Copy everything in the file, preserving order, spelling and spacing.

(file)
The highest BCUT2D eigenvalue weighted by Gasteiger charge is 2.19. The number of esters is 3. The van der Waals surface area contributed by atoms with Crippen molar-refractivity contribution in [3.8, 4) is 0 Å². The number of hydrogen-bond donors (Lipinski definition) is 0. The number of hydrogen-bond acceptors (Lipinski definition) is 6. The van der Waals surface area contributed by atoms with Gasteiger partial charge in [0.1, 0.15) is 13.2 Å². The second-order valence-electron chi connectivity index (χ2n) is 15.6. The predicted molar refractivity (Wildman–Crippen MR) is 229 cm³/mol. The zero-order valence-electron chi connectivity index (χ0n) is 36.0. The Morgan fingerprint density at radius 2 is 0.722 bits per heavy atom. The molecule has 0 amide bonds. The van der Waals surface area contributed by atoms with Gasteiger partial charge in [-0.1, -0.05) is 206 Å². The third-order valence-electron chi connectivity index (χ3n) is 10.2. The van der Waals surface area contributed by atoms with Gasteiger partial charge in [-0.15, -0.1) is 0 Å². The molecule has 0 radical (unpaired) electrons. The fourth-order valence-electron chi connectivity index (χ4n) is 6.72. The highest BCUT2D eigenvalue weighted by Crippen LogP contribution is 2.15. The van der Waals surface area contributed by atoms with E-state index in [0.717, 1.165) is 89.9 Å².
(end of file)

The highest BCUT2D eigenvalue weighted by Gasteiger charge is 2.19. The number of esters is 3. The van der Waals surface area contributed by atoms with Crippen molar-refractivity contribution in [3.8, 4) is 0 Å². The number of hydrogen-bond donors (Lipinski definition) is 0. The number of hydrogen-bond acceptors (Lipinski definition) is 6. The van der Waals surface area contributed by atoms with Gasteiger partial charge in [0.1, 0.15) is 13.2 Å². The second-order valence-electron chi connectivity index (χ2n) is 15.6. The predicted molar refractivity (Wildman–Crippen MR) is 229 cm³/mol. The zero-order valence-electron chi connectivity index (χ0n) is 36.0. The Morgan fingerprint density at radius 2 is 0.722 bits per heavy atom. The molecule has 0 amide bonds. The van der Waals surface area contributed by atoms with Gasteiger partial charge in [-0.1, -0.05) is 206 Å². The third-order valence-electron chi connectivity index (χ3n) is 10.2. The van der Waals surface area contributed by atoms with Gasteiger partial charge in [-0.15, -0.1) is 0 Å². The molecule has 0 radical (unpaired) electrons. The fourth-order valence-electron chi connectivity index (χ4n) is 6.72. The highest BCUT2D eigenvalue weighted by Crippen LogP contribution is 2.15. The van der Waals surface area contributed by atoms with E-state index in [0.717, 1.165) is 89.9 Å².